Tag: Climate Change
The content below has been tagged with the term “Climate Change.”
September 27, 2018 | 9 minute read
Egmont Key, Florida — The history of this spit of an island is without parallel. Sadly, the Key itself could soon be history. Native Americans, for example, hunted the island at the mouth of Tampa Bay centuries ago. Spanish explorers mapped it in the 1500s. Billy Bowlegs and Polly Parker, Seminole Indian legends, were imprisoned here during the so-called Third Seminole War. Palms on the key’s western beach killed by the rising, salty gulf waters. Learn more...
April 22, 2011 | 4 minute read
Cape Romain National Wildlife Refuge in South Carolina serves as a living laboratory for the U.S. Fish and Wildlife Service to study the impacts of rising sea levels on coastal wildlife and habitats. Learn more...
October 6, 2010 | 2 minute read
Pocosins, a special type of wetland found in North Carolina, help to capture carbon and mitigate the impacts of climate change. Learn more...
September 14, 2015 | 2 minute read
Transcript Greetings and welcome to the Southern Appalachian Creature Feature. New research on the effects of warming temperatures and stream acidity projects average habitat losses of around 10 percent for coldwater aquatic species in southern Appalachian national forests – including up to a 20 percent loss of habitat in the Pisgah and Nantahala National Forests. The researchers, from the Forest Service, Oregon State University, and E&S Environmental Chemistry, focused on streams draining seven national forests in the southern Appalachian region, first mapping out how much of the area’s current habitat is suitable for acid- and heat-sensitive animals such as the native eastern brook trout. Learn more...
October 13, 2010 | 2 minute read
Transcript Greetings and welcome to the Southern Appalachian Creature Feature. Exactly what impact will climate change have on wildlife and what can land managers do about it is one of the biggest questions facing biologists today and one that spans the breadth of fish and wildlife management from the fate of mountain trout to nesting sea turtles. Here in the Southern Appalachians it’s an especially important question because of our incredible diversity of life, including many rare species isolated on our cold, high mountain tops. Learn more...
March 2, 2010 | 2 minute read
Transcript Greetings and welcome to the Southern Appalachian Creature Feature. In a massive basement in downtown Asheville, millions of sheets of paper are shelved, row upon row, upon row – a place not unlike the warehouse where the Ark of the Covenant is stored in Raiders of the Lost Ark. However, instead of religious artifacts, these shelves contain centuries of weather data ranging from weather reports recorded at frontier forts, to Pacific weather data collected during World War Two to sheets filled out and submitted by farmers across America. Learn more...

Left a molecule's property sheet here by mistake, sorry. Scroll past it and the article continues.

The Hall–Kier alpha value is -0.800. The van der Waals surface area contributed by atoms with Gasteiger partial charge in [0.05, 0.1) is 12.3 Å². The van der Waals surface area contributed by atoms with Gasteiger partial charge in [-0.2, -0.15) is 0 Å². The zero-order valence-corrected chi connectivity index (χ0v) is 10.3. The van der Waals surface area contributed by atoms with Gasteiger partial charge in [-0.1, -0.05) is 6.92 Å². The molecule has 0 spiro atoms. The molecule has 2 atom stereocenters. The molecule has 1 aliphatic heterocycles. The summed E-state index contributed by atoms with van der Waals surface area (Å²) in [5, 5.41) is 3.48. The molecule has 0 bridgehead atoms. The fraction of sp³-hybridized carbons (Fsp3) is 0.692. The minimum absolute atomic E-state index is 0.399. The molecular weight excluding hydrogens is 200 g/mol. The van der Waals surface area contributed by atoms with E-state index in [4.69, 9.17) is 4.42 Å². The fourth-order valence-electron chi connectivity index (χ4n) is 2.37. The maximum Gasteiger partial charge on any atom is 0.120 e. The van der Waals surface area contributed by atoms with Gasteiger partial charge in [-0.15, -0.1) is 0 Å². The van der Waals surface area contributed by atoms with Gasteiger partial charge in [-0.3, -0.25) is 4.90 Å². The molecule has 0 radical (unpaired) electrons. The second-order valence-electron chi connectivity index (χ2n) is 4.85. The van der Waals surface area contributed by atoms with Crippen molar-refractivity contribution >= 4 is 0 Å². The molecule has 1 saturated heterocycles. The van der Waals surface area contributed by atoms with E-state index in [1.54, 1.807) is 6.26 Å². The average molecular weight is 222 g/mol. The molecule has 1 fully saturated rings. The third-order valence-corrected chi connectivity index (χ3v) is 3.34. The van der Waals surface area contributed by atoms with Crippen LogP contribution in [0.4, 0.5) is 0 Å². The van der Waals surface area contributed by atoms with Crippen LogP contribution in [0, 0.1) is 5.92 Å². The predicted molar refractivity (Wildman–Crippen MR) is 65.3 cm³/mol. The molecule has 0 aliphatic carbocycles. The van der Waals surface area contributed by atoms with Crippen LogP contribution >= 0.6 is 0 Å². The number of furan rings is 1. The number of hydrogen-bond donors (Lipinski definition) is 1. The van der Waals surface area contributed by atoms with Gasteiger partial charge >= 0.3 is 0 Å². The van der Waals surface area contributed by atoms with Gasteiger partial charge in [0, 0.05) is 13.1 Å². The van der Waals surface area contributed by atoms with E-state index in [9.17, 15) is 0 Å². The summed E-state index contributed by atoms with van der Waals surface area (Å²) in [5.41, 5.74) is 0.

February 16, 2010 | 2 minute read
Transcript Greetings and welcome to the Southern Appalachian Creature Feature. We take for granted that each spring trees leaf out, flowers begin to bloom, birds return from their wintering grounds and animals come out of hibernation. What we often don’t think about is the complex interplay between warming temperature, lengthening days, and plant and animal life cycles. Each spring, bird migration is timed so the birds are ensured ample food for the journey – be it insects hatching from eggs or seeds ripening on plants. Learn more...
August 28, 2009 | 2 minute read
Transcript Greetings and welcome to the Southern Appalachian Creature Feature. The Cradle of Forestry in America, in North Carolina’s Transylvania County, was the site of the nation’s first forestry school and you can still visit the one-room school house the students used. It’s appropriate then, that beside this schoolhouse is planted a young chestnut tree. The American chestnut was once the most abundant tree in Eastern hardwood forests, and was functionally eliminated by an Asian fungus, the chestnut blight. Learn more...